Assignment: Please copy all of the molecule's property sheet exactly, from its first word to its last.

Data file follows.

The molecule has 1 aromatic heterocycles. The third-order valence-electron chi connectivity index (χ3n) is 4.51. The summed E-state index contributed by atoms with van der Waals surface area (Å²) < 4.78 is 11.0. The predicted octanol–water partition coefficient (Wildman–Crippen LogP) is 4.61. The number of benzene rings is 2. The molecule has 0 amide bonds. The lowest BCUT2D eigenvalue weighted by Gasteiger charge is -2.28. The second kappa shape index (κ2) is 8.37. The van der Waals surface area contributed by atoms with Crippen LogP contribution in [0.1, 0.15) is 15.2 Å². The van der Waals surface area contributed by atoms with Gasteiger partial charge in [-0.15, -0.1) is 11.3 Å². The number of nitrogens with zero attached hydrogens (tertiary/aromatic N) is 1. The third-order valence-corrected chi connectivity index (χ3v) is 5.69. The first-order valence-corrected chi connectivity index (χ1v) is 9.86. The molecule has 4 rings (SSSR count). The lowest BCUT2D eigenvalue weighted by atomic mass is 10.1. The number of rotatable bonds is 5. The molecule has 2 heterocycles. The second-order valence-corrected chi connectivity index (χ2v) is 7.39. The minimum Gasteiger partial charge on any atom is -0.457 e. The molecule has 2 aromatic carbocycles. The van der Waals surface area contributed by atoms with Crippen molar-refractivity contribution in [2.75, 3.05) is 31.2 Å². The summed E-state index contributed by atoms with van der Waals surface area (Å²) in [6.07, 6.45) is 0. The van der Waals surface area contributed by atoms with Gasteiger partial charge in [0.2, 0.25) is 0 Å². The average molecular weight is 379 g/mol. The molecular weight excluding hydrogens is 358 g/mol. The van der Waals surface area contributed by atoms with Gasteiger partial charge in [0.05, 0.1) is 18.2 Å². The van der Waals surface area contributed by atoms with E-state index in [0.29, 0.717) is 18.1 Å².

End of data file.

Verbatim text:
The molecule has 1 aromatic heterocycles. The third-order valence-electron chi connectivity index (χ3n) is 4.51. The summed E-state index contributed by atoms with van der Waals surface area (Å²) < 4.78 is 11.0. The predicted octanol–water partition coefficient (Wildman–Crippen LogP) is 4.61. The number of benzene rings is 2. The molecule has 0 amide bonds. The lowest BCUT2D eigenvalue weighted by Gasteiger charge is -2.28. The second kappa shape index (κ2) is 8.37. The van der Waals surface area contributed by atoms with Crippen LogP contribution in [0.1, 0.15) is 15.2 Å². The van der Waals surface area contributed by atoms with Gasteiger partial charge in [-0.15, -0.1) is 11.3 Å². The number of nitrogens with zero attached hydrogens (tertiary/aromatic N) is 1. The third-order valence-corrected chi connectivity index (χ3v) is 5.69. The first-order valence-corrected chi connectivity index (χ1v) is 9.86. The molecule has 4 rings (SSSR count). The lowest BCUT2D eigenvalue weighted by atomic mass is 10.1. The number of rotatable bonds is 5. The molecule has 2 heterocycles. The second-order valence-corrected chi connectivity index (χ2v) is 7.39. The minimum Gasteiger partial charge on any atom is -0.457 e. The molecule has 2 aromatic carbocycles. The van der Waals surface area contributed by atoms with Crippen molar-refractivity contribution in [2.75, 3.05) is 31.2 Å². The summed E-state index contributed by atoms with van der Waals surface area (Å²) in [6.07, 6.45) is 0. The van der Waals surface area contributed by atoms with Gasteiger partial charge in [0.2, 0.25) is 0 Å². The average molecular weight is 379 g/mol. The molecular weight excluding hydrogens is 358 g/mol. The van der Waals surface area contributed by atoms with Gasteiger partial charge in [0.05, 0.1) is 18.2 Å². The van der Waals surface area contributed by atoms with E-state index in [0.29, 0.717) is 18.1 Å².